Currently holding the honors of being the oldest lake boat still trading on the Great Lakes, the self unloading cement carrier St. Marys Challenger was built as a traditional Great Lakes bulk carrier as hull #17 by Great Lakes Engineering Works, Ecorse (Detroit), MI in 1906. This veteran of the lakes was launched February 7, 1906 as the William P. Snyder for Shenango Steamship & Transportation Co. (subsidiary of Shenango Furnace Co.), Cleveland, OH. Retaining her original overall dimensions, the St. Marys Challenger is now powered by a Skinner Marine Unaflow 4 cylinder reciprocating steam engine burning heavy fuel oil rated at 3,500 i.h.p. (2,611 kW) with 2 water tube boilers. The power is fed to a single fixed pitch propeller and the vessel is equipped with a bow thruster. The vessel is capable of carrying 10,250 tons (10,415 mt) in 8 holds at mid summer draft of 21’09” (6.63m). Cargoes of bulk or powdered cement can be unloaded by a fully automated system including air slides, conveyor equipment and bucket elevators feeding a forward mounted 48’ (14.63m) discharge boom.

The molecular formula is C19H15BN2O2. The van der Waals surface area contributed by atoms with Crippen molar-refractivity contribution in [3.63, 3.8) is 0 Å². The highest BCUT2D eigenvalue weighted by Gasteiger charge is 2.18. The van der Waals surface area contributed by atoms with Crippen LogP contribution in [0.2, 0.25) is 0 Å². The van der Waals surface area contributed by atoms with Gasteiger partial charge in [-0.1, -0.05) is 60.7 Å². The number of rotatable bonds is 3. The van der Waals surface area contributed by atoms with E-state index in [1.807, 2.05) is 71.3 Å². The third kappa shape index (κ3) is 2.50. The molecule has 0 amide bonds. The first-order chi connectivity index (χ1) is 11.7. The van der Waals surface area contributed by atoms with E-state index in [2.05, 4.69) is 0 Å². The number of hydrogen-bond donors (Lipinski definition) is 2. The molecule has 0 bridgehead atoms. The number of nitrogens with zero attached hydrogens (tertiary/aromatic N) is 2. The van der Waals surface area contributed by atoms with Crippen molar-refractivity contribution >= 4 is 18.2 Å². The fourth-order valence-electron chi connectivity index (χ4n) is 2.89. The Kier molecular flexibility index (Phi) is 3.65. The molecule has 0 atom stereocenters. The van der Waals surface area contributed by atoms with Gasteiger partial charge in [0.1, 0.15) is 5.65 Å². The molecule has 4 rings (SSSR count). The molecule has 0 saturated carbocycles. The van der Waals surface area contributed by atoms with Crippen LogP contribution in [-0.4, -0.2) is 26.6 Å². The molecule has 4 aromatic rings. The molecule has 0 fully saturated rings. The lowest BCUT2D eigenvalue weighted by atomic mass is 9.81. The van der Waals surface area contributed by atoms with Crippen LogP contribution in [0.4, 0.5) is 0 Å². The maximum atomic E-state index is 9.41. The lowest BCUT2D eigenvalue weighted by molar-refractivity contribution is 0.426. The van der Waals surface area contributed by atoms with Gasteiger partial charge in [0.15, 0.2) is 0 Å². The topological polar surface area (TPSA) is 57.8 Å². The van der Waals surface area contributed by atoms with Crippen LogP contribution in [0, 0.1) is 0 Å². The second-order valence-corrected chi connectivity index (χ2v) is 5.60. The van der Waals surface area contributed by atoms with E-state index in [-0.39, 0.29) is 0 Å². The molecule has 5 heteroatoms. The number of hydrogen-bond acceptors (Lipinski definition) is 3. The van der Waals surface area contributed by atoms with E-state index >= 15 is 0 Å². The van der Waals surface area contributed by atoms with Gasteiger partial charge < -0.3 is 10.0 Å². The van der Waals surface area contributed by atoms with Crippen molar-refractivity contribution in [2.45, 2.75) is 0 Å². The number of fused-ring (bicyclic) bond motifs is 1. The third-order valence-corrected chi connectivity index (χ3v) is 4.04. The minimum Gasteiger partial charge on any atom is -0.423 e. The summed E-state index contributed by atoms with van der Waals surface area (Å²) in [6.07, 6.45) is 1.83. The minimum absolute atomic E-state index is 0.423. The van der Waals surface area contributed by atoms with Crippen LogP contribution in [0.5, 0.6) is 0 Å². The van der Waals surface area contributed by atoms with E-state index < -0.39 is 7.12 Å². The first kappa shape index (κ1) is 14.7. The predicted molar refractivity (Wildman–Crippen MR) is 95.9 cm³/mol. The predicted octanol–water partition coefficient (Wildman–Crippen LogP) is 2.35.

Of note, the St. Marys Challenger is one of only two remaining U.S. flagged vessels still active on the Great Lakes to be powered by the classic Skinner Marine Unaflow steam engine. The other vessel is the car ferry Badger (2) which is powered by two of these engines and, in turn, remains as the only coal fired vessel still in active service on the Great Lakes. The only remaining Canadian-flagged steamer powered by a Canadian-built (Vickers) Skinner Unaflow engine is the James Norris.
Many more Michigan ships & boats on Michigan in Pictures!
July 30, 2013
Henry Ford poses with 1921 Model T, photographer unknown